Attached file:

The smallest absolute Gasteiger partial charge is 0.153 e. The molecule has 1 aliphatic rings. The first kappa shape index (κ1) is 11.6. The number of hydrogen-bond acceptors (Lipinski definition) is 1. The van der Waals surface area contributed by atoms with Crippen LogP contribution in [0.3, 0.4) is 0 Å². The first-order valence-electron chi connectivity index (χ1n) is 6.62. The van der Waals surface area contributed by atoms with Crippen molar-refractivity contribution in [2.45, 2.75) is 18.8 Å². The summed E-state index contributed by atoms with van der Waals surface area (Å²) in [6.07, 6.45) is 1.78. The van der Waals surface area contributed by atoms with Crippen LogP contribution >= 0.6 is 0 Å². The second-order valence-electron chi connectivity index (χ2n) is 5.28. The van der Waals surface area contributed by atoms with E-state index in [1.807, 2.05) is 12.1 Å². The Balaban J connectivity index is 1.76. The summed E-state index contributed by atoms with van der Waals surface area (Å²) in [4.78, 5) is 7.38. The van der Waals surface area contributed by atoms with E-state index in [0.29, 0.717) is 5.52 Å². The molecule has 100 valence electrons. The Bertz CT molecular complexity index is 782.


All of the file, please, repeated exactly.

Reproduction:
The smallest absolute Gasteiger partial charge is 0.153 e. The molecule has 1 aliphatic rings. The first kappa shape index (κ1) is 11.6. The number of hydrogen-bond acceptors (Lipinski definition) is 1. The van der Waals surface area contributed by atoms with Crippen LogP contribution in [0.3, 0.4) is 0 Å². The first-order valence-electron chi connectivity index (χ1n) is 6.62. The van der Waals surface area contributed by atoms with Crippen molar-refractivity contribution in [2.45, 2.75) is 18.8 Å². The summed E-state index contributed by atoms with van der Waals surface area (Å²) in [6.07, 6.45) is 1.78. The van der Waals surface area contributed by atoms with Crippen LogP contribution >= 0.6 is 0 Å². The second-order valence-electron chi connectivity index (χ2n) is 5.28. The van der Waals surface area contributed by atoms with E-state index in [1.807, 2.05) is 12.1 Å². The Balaban J connectivity index is 1.76. The summed E-state index contributed by atoms with van der Waals surface area (Å²) in [4.78, 5) is 7.38. The van der Waals surface area contributed by atoms with E-state index in [0.29, 0.717) is 5.52 Å². The molecule has 100 valence electrons. The Bertz CT molecular complexity index is 782.